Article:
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Worked To Death: Another Cabbie’s Life Is Lost

March 26, 2019

By Steve Wishnia

NEW YORK, N.Y.—Not again. A Lyft driver found dead in his car in Queens March 23 is apparently the ninth suicide by a city cab driver in the last 18 months.

Longtime cabbies say Uber is threatening their livelihoods.

NYC drivers continue to die attempting to earn a living behind the wheel.

Lu Tuan Wu, 49, was found in the back seat of his car, parked by a cemetery on Myrtle Avenue in Glendale. He had been a for-hire vehicle driver since November 2014 and was affiliated with Lyft, but could have also driven for other app-based companies, according to the city Taxi and Limousine Commission. 

The city medical examiner’s office told LaborPress March 25 that it had not yet determined the cause of Wu’s death, but that it appeared to be suicide. The Daily News reported that investigators believed he might have taken an overdose of over-the-counter medication.

The eight drivers who previously killed themselves—two livery drivers, one black-cab-driver, one yellow-cab driver, one Uber driver, and three yellow-cab owner-drivers—were all in severe financial distress from plummeting incomes in the industry.

“We are devastated by the news that there may be a ninth driver brother who has taken his own life due to the economic despair across the industry,” the New York Taxi Workers Alliance said in a statement posted on Twitter. “May he be in eternal peace.”

“We are devastated to learn of the death of this professional driver and we extend our deep condolences to his family, friends, and his brother and sister drivers,” said acting TLC Commissioner Bill Heinzen.

The Independent Drivers Guild blamed app-taxi companies’ greed. “App companies are making investors rich by holding down wages to the point where drivers are killing themselves,” it said in a statement. “Even now as Lyft prepares to go public with a $23 billion valuation, the company is in court fighting minimum wage for drivers. It is shameful and it must be stopped.”

The TLC has expanded its mental-health outreach efforts. It says many of its employees have received training to recognize individuals in distress, and people from its External Affairs Unit frequently visit bases, faith centers, and other places where they can talk to drivers.

It encourages “everyone who is hurting” to call the city’s mental-health hotline AT (888) NYC-WELL, or text WELL to 65173. The lines are answered 24 hours a day, and it has interpreters for more than 200 languages.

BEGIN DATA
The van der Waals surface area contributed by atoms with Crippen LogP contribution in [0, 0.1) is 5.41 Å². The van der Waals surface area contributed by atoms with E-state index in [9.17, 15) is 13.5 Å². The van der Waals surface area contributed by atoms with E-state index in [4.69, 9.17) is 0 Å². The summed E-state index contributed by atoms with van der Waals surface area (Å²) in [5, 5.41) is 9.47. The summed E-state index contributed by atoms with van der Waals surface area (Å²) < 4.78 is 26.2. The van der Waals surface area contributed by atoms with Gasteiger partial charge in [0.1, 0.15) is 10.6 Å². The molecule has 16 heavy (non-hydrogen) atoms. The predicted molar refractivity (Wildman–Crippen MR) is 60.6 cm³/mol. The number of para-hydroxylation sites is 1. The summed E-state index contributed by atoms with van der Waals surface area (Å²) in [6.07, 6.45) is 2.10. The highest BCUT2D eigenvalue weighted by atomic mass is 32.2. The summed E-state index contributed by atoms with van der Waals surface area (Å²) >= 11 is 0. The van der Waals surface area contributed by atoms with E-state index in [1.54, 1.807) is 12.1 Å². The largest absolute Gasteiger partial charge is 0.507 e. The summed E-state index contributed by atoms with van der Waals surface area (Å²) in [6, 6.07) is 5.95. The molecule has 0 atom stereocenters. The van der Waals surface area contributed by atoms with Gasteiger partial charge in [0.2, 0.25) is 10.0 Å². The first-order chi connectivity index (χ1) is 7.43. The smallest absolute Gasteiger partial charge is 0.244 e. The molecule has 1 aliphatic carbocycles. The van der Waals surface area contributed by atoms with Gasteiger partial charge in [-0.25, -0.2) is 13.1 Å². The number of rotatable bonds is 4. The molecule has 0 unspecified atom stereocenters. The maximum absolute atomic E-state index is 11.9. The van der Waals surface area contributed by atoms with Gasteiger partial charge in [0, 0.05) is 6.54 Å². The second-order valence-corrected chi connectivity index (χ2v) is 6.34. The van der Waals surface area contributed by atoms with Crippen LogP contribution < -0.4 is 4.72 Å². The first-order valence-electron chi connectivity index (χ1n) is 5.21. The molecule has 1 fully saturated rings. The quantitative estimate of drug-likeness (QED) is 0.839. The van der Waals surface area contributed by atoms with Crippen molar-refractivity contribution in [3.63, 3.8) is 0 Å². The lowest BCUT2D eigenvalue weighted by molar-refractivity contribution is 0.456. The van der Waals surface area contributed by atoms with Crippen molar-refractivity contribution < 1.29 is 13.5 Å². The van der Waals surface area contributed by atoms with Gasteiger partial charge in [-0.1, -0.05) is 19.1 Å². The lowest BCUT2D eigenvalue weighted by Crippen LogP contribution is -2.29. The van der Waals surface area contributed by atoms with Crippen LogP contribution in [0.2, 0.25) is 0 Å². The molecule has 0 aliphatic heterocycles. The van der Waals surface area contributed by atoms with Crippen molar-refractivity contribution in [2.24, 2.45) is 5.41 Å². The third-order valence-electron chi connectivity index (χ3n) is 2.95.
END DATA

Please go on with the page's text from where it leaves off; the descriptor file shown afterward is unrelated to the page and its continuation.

“Brothers and sisters: Help is available and every day every hour we are fighting for change,” NYTWA said on Twitter. “Drivers will win in the end. We need to work together. That means asking for help when depressed or feeling alone. And looking out for each other.”

The union is running an “economic hardship” clinic on Sundays from 4 to 8 p.m., for drivers who are having trouble with paying their rent or house mortgage, facing foreclosure from a bank, are thinking about bankruptcy, or are over 62 and can’t afford to retire.

The IDG plans to launch a wellness program later this year, which will include weekly discussion circles for drivers.

States that raised their minimum wage by $1 after adjusting for inflation saw suicide rates drop by an average of 1.9%, according to a study by the University of North Carolina’s Gillings School of Global Public Health published in the American Journal of Preventive Medicine March 21.

The U.S. suicide rate rose from 10.5 per 100,000 people in 1999 to 13.4 per 100,000 in 2016, the study noted, and that increase has contributed to “reversals in decades-long trends of decreasing overall mortality rates.” The increase accelerated after 2006. Financial or job stress has been consistently identified as a factor, it added, particularly among middle-aged people.

Studying the 432,000 suicides between 2006 and 2016, the researchers found that “a one-dollar increase in the real minimum wage was associated on average with a 1.9% decrease in the annual state suicide rate in adjusted analyses,” and that the correlation was most consistent in the years since 2011. 

“Increasing the minimum wage could represent a strategy for addressing increases in suicide rates,” they concluded.

March 26, 2019

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